While you can log into the same account on multiple computers this is typically not a good idea. I usually disable this ability for everyone other than for the server administrator accounts. If you're wanting to keep files and data in sync the simplest thing to do is to…
1) Use file sharing for standard files so that they're on the server and hence, only the one copy for each person to access
2) While group addressbooks can be used with the addressbook server it's not implemented directly in Lion/Mt Lion Server so the simpler way to do it is to have an "extra" account to share services like the AddressBook. They can either use this account as their main addressbook or as an addition to their addressbooks that are specific to their accounts.
Thank you, 'Infinite Vortex' (great name!), that's helped alot.
Thats clarified how to go about setting up the accounts - the file sharing on the server for common files is a really good way round it. I am a newby to Macs (although I have had unix workstation experience years ago). If I want to file share across a network does the 'Mac with the files on' have to be running the server version of the Lion operating system in order to get the export/sharing functionality?
BTW I was playing around with address book and icloud and I discovered that if you have two mac user accounts linked to the same 'icloud' account then you get the same address book on each account.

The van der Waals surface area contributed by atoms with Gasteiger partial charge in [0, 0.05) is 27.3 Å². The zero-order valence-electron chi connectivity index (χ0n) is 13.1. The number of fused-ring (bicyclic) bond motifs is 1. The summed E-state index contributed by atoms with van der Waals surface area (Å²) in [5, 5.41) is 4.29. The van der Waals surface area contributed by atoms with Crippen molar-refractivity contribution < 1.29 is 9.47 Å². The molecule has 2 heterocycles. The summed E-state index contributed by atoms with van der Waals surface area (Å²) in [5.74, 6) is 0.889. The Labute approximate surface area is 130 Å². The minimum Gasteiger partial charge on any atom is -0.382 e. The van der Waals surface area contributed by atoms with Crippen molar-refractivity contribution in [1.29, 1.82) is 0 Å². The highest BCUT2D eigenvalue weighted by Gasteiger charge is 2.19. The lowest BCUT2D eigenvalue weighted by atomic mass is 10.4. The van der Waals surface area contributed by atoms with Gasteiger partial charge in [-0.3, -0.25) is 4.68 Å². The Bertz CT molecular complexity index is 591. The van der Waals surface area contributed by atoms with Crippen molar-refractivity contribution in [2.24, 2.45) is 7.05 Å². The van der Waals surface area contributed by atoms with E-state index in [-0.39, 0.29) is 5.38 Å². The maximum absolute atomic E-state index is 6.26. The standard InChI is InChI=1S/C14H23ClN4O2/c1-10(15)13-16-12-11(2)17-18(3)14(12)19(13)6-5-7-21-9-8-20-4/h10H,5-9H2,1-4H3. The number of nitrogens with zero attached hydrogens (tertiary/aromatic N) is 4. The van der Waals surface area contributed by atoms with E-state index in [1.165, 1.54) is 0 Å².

If I want to file share across a network does the 'Mac with the files on' have to be running the server version of the Lion operating system in order to get the export/sharing functionality?
To be totally honest with you, any Mac can provide file sharing functionality. The difference between the doing it from a client or server version comes down to the way that it's managed and controlled rather than the file sharing itself. Either way though, the answer is yes, you do require the files/folder you wish to share directly available on a local volume to the computer doing the sharing.
What you probably need to consider is what level of services you want to offer office staff and in turn, what level of management complexity you want to go along with that. If all you're after is shared files and a shared addressbook/calendar you can simply achieve that with OS X client with iCloud and without needing OS X Server.
Even though Apple sells OS X Server as a "server for everyone" it still requires an above average control of OS X plus a base knowledge of its underlying technologies. That's hardly "everyone". That said, OS X Server does provide a level of control and functionality that can't be matched though the client version controls and/or iCloud.
The methodologies that come with OS X Server aren't always better than client version implementations, just sometimes different. There are benefits to both.